I heard Scotty, KE7NCO calling CQ from Nevada and gave him a shout. It seems that he and his friend Frank took their exams together and have consecutive calls. Frank's call is KE7NCP. I had a long chat with both of them. They are really nice guys. I listened in for a bit after I signed and heard Sotty tell Frank, "Well, we got North Carolina, do you want to go get another one?" I love that kind of thing!
The 6th dawned warm and clear and I had cleared the decks for a trip up to North Wilkesboro for the Apple Festival. Betty and I left early and made it up there about ten O'clock. It was a great time and we had some fabulous food. The fried apple pies and the funnel cakes were food to die for. We got home about 2pm and the California QSO party was in full swing. When I worked the Texas QSO party I had as my goal to work 40 stations and I just barely made that. And for the CQP I had set a goal of 50 stations. I worked 65 stations on the 6th and for one hour before church on the 7th. It was mostly 20 meters with a few contacts on 40 meters thrown in for good measure. Regardless, you can see my log on the California QSO Party page.
Today was a busy day in our household. We went to the gym early, then food shopping and home to prep the meal for our dinner with the grandchildren. I turned on the station about noon and found very little on the bands. I decided to work a little PSK but encountered more problems with the comm ports on the laptop. For some reason, the computer keeps turning off comm port two which is the port required to connect the Rascal to the computer. It took a while, but I resolved the problem and managed to work Jean-Pierre, F4EZD in France. The QSB on the band kept us from having an extended conversation, but the contact was nice.
This morning, before taking off for the gym, I head Bani, ZS4U calling CQ from South Africa, but his signal wasn't all that strong into the East Coast and I couldn't break the pile up. About 3pm local time, I was tuning through again and heard him loud and clear. The pileup was still there, but this time I got through on the first call. I gave him a 55 and he gave me a 57. New country for this go around.
Speaking of which, I worked Bob, MD0CCE on the Isle of Mann, another new country for this iteration of my ham-hood (can you say that?)
I though that rule 9 of the DXCC rules meant that I had to start my DXCC all over again because I had "moved my station." I find out that's not true and I still have credit for all the countries I had confirmed as KD3IC. Good news for me.
10/09/07 I sent off to the DXCC commitee for a listing of all my confirmed countries, and I'm thinking about going back and intergrating all my old logs into the new qso log. It would be a Herculean effort, but one that I would only have to do once. I received a few QSL cards to day. I got one from W7KOI in Nevada, from KZ2I in Charlotte and the following card:
|This card from the Boeing BEARONS team is really neat. I used to know some of the guys in the club when I had contracts with the Boeing company.|
10/16/07 I know it looks like I've been really lazy since I haven't been on the air much lately, but I have been working on the station both electronically and physically. I did manage to get on PSK with my laptop finally, but that simply doesn't do it for the setup I want. I dragged out an old ASUS Motherboard with a Pentium IV 1.6gHz CPU that had been stripped bare. I had a bunch of peripheals laying around the shack, so I put in a gig of memory, a 160GB hard drive and an ATI dual monitor graphics card with 512k of memory. It makes for a really sweet controller mainly because it has two, count 'em folks, two comm ports on the motherboard. (Those were the good old days!) That means that I can run both the Kenwood and the PSK31 interface off the same computer. I tried running PSK on the graphics station, but the on-board audio would not support sound card PSK. I had intended to resolve the desktop space issue of running two computers with a good quality KVM switch, but my son, Stan, suggested that I use a remote desktop connection instead. He set it up for me and now I can open a window on the graphics station and access the control computer using just one keyboard and a single mouse. I worked some PSK last night, but it was late when we finished and the band was closing down rapidly. Everything worked just fine. This morning I was speaking with John, GX4LYW a club station at a boarding school in Bath, England. Logging through the N3FJP software was without event and the DX spotting works just as it should.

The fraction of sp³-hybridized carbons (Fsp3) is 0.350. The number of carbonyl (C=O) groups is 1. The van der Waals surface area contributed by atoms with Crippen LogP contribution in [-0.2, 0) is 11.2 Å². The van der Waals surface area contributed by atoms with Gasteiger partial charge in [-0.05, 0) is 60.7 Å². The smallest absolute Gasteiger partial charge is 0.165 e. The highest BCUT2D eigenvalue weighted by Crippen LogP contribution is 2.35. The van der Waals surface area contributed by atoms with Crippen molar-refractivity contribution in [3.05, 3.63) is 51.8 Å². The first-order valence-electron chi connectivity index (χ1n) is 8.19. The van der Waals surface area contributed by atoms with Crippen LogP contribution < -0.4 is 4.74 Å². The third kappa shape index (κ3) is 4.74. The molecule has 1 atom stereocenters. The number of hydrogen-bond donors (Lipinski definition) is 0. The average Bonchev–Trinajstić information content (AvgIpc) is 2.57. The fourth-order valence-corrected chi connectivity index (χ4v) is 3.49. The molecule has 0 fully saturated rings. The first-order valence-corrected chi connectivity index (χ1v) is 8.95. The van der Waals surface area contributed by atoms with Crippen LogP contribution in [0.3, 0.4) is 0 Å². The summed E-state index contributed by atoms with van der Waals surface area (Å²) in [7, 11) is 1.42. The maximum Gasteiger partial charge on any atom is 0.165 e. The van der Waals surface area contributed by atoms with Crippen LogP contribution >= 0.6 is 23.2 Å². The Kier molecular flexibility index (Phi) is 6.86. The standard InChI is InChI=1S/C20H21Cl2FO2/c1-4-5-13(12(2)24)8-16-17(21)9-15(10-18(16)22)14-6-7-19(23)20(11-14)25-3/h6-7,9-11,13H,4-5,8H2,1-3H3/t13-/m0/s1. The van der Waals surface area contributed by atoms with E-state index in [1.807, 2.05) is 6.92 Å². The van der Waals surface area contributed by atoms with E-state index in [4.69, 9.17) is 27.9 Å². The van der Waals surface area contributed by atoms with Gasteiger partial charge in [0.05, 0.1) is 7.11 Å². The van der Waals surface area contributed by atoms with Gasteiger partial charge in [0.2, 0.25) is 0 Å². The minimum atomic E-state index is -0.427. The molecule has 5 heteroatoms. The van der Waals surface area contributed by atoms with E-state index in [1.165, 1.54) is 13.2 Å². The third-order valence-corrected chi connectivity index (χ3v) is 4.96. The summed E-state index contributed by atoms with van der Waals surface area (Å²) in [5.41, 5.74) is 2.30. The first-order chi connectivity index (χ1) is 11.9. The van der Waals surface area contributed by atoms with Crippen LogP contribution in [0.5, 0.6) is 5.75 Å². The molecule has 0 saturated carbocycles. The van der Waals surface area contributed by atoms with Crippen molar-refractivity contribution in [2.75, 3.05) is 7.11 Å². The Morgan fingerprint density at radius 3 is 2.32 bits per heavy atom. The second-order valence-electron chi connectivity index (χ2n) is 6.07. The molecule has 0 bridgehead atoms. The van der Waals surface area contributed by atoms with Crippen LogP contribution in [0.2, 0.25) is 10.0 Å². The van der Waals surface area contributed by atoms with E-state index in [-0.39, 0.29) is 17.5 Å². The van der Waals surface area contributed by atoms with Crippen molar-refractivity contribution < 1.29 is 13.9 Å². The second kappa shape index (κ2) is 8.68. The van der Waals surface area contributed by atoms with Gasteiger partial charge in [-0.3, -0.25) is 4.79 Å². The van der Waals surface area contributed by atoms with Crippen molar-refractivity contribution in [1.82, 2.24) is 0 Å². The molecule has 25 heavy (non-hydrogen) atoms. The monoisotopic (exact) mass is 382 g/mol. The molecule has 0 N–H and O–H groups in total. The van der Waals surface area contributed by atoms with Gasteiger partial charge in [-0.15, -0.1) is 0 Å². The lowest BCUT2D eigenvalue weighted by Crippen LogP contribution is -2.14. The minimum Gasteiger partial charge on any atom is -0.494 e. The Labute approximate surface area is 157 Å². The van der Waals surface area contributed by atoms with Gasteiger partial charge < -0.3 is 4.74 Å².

The other improvements around here include a new paint job for the walls. When we moved in in April, we knew that a lot of painting needed to be done, but we simply have not been doing it. Well, now that I have the station together, I'm going to take it all apart tomorrow so that we can paint in here and get it organized as a real ham shack. Betty wanted to veto painting the walls Kenwood Gray and this is still under discussion.
At this moment while I'm trying to catch up on my blog, we're having a local ARES excercise with a failed nuclear power plant as a scenario. I am the commuicator at the Red Cross Center at the South Iredell County High School. This is, fortunately, a "tabletop" exercise and we don't have to actually deploy.
I am now a proud member of the YLISSB club and my number is 16246. This is a really nice net that meets on 20 meters daily. I spoke with several of the regulars, especiallu Debbie KL7OU up in Big Lake, AK. I also worked Bob, K7PVZ up in Washingotn state on the net.
01/30/08 I've been gone so long it may seem as if I've given up on Ham Radio. I did make a few contacts in the last few months but not many. We have been overcome with family and health problems, but things are much better now. My biggest excitement in this month was working PZ5YV the dxpedition of the 4M5DX group to Suriname on the 7th of this month. I posted my QSL today and hope to hear from them soon. Twenty meters was open today and I worked Filip, ON4AEO for the second time today. I last worked him in September of 07. I also caught Seth J79XBI from Dominica, Alfredo , EC8ADS in the Canaries, and finally Cosme. LU8XP in Argentina. The band was still open, but I wanted to get started on my blog again.
I did finally receive my QSL from the St Brandon DXpedition. It was a very nice card.